Dismal start to 2017 for the High Street (Everyone shopped online)

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According to retail intelligence experts, Springboard, New Year’s Day sales marked a terrible start to the year for High Street retailers.

In start contrast to 2016, there was a 23.8% Year-on-Year average decline in footfall across the UK. Shopping Centres fared the worst with a steep decline of -49.5% Year-on-Year, compared to an increase on +9.8% experienced on the 1st of January 2016.

The poor start to High Street retail for 2017 was blamed on poor weather, an early December spending spree and Bank Holiday trading hours deterred shopping from stepping outdoors on New Year’s Day. Truthfully I can’t remember New Year’s Day 2016 that well but it’s hard to imagine it was balmy sunshine, wasn’t a Bank Holiday and shoppers hadn’t already blown their wad in pre-Christmas shopping. It sounds like poor excuses however true it may be.

Diane Wehrle, Springboard insights director says: “Retailers traditionally see the first trading weekend of the New Year as a sign of things to come, and if this still rings true the industry is set for a rocky 2017. The ease and comfort of online shopping proved too enticing for shoppers keen to snap up further discounts in the sales rather than bracing the cold outdoors. Shopping Centres in particular have a challenge ahead in 2017”.

That all suggests that shoppers were spending, just not in physical locations. If you hadn’t turned your website and marketplaces off over the Christmas period, how were your New Year sales?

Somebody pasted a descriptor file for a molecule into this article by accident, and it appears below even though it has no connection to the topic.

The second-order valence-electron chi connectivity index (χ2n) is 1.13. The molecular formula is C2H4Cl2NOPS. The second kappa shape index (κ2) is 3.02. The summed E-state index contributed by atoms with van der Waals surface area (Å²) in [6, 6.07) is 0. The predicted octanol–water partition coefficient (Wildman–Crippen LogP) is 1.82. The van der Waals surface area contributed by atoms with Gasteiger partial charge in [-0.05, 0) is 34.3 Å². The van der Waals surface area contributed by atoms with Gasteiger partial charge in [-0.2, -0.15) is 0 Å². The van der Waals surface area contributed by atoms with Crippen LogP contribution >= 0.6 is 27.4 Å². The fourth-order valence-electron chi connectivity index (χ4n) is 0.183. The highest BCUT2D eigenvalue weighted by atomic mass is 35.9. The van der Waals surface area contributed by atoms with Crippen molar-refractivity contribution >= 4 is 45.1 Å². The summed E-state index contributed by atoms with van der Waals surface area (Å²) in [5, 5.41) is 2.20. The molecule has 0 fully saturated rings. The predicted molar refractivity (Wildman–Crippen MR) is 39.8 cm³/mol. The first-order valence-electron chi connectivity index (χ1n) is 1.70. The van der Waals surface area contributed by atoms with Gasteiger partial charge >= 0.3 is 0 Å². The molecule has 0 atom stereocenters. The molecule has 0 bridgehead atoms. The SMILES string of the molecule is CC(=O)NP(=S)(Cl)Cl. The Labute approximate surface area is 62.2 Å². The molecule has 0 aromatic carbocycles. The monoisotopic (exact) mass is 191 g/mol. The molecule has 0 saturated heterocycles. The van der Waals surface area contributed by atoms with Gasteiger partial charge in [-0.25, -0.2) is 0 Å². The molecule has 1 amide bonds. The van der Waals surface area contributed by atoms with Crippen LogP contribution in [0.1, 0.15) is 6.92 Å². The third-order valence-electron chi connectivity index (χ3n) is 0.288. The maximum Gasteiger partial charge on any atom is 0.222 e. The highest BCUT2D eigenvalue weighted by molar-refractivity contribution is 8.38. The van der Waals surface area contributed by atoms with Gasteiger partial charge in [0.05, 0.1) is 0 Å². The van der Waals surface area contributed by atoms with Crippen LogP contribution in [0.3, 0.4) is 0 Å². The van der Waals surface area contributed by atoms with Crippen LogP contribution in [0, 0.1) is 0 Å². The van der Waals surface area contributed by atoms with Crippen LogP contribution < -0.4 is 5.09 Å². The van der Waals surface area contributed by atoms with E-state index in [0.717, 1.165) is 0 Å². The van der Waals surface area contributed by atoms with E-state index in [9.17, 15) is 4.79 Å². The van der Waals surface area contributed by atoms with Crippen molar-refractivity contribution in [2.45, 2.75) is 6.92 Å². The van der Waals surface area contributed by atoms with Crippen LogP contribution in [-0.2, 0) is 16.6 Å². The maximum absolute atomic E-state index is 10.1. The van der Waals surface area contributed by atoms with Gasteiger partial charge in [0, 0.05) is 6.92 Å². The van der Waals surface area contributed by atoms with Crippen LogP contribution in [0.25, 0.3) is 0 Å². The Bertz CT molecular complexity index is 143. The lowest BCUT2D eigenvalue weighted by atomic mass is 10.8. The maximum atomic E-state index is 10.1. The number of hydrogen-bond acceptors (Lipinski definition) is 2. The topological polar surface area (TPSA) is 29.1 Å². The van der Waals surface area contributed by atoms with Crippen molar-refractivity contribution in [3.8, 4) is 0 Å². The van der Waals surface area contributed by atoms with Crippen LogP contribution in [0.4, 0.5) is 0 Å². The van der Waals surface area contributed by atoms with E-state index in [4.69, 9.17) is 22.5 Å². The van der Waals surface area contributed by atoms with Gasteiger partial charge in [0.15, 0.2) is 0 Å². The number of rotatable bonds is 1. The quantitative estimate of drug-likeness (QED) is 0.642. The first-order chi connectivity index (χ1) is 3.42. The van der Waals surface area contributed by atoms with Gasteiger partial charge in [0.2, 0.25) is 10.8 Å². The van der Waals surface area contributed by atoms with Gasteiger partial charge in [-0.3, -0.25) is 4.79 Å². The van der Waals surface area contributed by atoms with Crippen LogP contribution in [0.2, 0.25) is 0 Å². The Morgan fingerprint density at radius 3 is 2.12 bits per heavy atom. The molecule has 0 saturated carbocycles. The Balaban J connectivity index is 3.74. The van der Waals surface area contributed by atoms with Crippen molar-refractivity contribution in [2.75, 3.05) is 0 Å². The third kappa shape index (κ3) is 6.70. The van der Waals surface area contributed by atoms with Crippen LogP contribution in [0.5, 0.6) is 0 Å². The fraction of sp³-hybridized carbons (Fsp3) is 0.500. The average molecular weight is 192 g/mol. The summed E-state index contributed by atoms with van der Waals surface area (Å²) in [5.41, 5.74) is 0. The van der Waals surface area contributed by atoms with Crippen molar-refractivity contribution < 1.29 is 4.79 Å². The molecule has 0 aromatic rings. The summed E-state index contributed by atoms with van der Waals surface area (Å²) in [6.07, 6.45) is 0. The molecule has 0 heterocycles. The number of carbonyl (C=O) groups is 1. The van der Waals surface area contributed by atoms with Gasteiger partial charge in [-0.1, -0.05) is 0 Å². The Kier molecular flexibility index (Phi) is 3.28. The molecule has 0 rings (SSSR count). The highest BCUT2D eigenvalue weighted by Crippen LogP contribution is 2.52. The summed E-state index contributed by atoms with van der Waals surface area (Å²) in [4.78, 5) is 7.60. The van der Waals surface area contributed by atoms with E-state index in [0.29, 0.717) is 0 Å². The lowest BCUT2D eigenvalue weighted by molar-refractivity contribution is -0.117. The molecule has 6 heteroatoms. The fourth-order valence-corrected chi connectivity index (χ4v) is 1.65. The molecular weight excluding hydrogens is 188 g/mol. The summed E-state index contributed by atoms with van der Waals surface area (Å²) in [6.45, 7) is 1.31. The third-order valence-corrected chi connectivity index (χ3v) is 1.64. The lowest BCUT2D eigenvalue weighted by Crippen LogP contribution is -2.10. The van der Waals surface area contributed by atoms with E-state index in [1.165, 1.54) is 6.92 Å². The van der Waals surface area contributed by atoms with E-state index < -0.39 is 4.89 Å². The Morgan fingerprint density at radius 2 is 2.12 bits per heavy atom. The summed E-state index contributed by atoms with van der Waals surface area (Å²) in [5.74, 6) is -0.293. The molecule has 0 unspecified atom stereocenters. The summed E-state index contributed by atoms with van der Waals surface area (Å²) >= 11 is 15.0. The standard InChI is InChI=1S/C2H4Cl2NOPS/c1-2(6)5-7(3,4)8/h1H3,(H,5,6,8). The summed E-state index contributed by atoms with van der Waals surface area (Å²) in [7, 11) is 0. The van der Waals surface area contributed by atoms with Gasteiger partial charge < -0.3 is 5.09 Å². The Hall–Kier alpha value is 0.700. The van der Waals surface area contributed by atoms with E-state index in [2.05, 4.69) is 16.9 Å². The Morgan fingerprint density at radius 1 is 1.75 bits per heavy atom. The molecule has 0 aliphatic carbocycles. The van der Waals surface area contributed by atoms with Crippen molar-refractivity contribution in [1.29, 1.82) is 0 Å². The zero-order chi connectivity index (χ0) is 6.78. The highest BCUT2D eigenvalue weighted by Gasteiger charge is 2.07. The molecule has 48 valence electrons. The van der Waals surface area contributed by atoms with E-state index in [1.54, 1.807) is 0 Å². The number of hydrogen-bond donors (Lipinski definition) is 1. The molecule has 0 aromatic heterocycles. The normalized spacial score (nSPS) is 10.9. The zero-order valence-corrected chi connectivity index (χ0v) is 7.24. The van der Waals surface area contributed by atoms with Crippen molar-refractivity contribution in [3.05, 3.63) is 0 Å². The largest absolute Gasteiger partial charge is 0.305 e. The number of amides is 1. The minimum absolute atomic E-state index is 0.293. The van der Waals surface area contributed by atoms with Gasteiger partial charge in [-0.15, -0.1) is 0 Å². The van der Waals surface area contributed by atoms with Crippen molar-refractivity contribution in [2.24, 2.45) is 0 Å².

2 Responses

  1. The problem for the high street is things have reverted to the 1990s effectively.

    Before the internet, you had your basic high street options, or else it was slow mail order.

    Once the internet got going, high street retailers responded and, for a while, you had the embryonic internet and a decent high street range.

    But then, once the internet took over, the high street gave up and just carried a standard range, stuff that was bound to sell anyway.

    The problem is that if you want something specific, or anything that’s just slightly outside the standard range, you won’t be able to get it in the high street any more. This Xmas I tried and failed to get most of my pressies locally.

    Sure, they can get it in for you, if you ask. But you can do that on the internet.

    Add in the hassles of parking and physically carrying the items and it’s easy to see why the internet wins.

    Difficult to see a way back.

  2. Good post
    Can’t see how it improves. Rents price out small business from opening up anywhere prominent. Next have reported falling sales. Jamie Oliver’s closed six restaurants. Only costa coffee and charity shops doing well. Maybe a few jewellers here and there

    11 chain restaurants just opened in my town.. killed off three independents already.. looking a bit grim and the council want to bring in Sunday parking charges, unbelievable!



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